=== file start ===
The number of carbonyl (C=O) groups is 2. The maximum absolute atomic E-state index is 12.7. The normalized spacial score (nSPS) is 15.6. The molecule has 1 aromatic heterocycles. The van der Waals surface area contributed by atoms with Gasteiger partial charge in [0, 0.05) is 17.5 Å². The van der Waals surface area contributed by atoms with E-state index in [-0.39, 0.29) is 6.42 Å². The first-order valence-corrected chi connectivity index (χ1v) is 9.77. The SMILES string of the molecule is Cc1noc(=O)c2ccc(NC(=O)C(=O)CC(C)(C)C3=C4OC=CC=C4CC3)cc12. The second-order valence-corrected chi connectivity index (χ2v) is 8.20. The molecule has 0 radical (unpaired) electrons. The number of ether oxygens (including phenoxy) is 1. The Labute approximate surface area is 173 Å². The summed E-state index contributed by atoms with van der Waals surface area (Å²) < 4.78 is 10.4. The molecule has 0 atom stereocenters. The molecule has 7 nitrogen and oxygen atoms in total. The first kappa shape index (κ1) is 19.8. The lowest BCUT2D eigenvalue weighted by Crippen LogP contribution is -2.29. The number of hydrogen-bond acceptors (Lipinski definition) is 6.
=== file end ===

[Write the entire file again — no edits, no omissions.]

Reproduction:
The number of carbonyl (C=O) groups is 2. The maximum absolute atomic E-state index is 12.7. The normalized spacial score (nSPS) is 15.6. The molecule has 1 aromatic heterocycles. The van der Waals surface area contributed by atoms with Gasteiger partial charge in [0, 0.05) is 17.5 Å². The van der Waals surface area contributed by atoms with E-state index in [-0.39, 0.29) is 6.42 Å². The first-order valence-corrected chi connectivity index (χ1v) is 9.77. The SMILES string of the molecule is Cc1noc(=O)c2ccc(NC(=O)C(=O)CC(C)(C)C3=C4OC=CC=C4CC3)cc12. The second-order valence-corrected chi connectivity index (χ2v) is 8.20. The molecule has 0 radical (unpaired) electrons. The number of ether oxygens (including phenoxy) is 1. The Labute approximate surface area is 173 Å². The summed E-state index contributed by atoms with van der Waals surface area (Å²) < 4.78 is 10.4. The molecule has 0 atom stereocenters. The molecule has 7 nitrogen and oxygen atoms in total. The first kappa shape index (κ1) is 19.8. The lowest BCUT2D eigenvalue weighted by Crippen LogP contribution is -2.29. The number of hydrogen-bond acceptors (Lipinski definition) is 6.